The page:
A main goal of the Silicon Valley facility is to accelerate the process of developing new ideas and how to get them to market for efficiently, while also creating fresh investment opportunities.

“The intent of Innovation Office is to be a developer, catalyst and enabler of innovation and will reach out to contributors and thought leaders as well as innovative companies focused on emerging technologies,” McKinney added.

CableLabs vice president of innovation Christian Pape will head up the facility’s day-to-day operations. He’s also been charged with developing the office’s business model and establishing the vision of the new lab beyond its start-up period.

“We will look at innovations in three horizons; one, two and three years out,” Pape explained. The new facility will “make cable a relevant technology to developers in the Silicon Valley” and provide lab capabilities that are “on par” with the CableLabs facility in Colorado.

Setting The Innovation Process

CableLabs holds that the process of identifying and vetting ideas will be rigorous and disciplined, and will start with presentations made to “theme leaders” at the R&D organization.

“They [the theme leaders] are the execution arm, and pitch ideas just like a venture capital firm would. We have already generated a significant backlog of ideas and identified 20 worthy of further examination that could lead to investment,” Pape said.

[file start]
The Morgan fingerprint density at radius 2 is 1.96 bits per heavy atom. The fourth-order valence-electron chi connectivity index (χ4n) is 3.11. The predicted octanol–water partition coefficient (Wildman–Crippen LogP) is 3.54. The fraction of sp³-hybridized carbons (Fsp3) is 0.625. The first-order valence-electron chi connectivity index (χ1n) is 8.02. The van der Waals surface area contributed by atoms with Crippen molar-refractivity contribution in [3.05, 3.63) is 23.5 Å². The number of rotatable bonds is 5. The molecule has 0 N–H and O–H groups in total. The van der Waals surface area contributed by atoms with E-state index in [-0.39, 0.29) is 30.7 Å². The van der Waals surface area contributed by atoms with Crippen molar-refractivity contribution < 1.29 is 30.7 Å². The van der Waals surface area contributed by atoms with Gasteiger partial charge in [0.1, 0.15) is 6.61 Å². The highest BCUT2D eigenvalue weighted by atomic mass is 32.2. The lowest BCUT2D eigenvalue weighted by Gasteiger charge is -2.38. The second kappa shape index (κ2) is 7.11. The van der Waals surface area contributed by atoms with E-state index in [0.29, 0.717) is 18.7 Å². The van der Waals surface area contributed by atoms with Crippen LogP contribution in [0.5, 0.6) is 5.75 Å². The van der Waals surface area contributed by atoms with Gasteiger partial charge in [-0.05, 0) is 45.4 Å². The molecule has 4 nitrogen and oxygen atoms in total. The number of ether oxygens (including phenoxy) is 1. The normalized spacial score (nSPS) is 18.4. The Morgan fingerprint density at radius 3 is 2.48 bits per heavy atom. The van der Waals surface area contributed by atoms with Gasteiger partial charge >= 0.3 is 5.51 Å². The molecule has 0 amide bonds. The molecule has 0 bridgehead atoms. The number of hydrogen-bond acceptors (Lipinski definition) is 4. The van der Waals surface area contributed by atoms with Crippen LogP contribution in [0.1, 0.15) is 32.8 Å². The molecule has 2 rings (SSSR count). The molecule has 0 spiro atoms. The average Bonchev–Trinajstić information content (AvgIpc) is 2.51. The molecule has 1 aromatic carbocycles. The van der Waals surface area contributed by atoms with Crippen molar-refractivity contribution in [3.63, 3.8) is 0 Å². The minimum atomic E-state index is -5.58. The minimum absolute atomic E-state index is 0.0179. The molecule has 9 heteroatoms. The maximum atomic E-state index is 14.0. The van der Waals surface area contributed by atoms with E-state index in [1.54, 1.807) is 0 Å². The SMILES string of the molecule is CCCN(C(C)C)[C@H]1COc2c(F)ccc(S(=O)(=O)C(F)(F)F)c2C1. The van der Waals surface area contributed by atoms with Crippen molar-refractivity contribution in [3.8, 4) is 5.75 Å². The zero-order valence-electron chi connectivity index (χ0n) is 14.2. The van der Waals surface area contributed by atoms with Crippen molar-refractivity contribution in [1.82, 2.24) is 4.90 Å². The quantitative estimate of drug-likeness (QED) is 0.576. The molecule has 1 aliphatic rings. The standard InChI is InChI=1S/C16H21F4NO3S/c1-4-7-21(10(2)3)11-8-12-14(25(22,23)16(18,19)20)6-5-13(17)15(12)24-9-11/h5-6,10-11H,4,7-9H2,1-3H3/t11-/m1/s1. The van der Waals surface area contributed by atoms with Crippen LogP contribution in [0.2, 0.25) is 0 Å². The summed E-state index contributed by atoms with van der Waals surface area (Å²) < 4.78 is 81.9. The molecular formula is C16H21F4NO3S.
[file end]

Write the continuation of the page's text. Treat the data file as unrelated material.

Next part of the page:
Theme teams will assess ideas based on three key questions: Will it change the customer experience? Will it change the economics of the industry and its growth? Will it change the competitive business of industry and strategic alliances?

And, there’s a “wow” factor: Does it capture the imagination?

“It’s like a business case and the audience is the executive team,” Pape said. Once an idea is approved, it first enters a gated stage process before later heading to customer validation and proof-of-concept stages that look to deliver on the problem trying to be solved. “Data is then collected and presented to the executive committee,” Pape added.

The new facility aims to pursue new technologies and business models that extend beyond the traditional cable industry.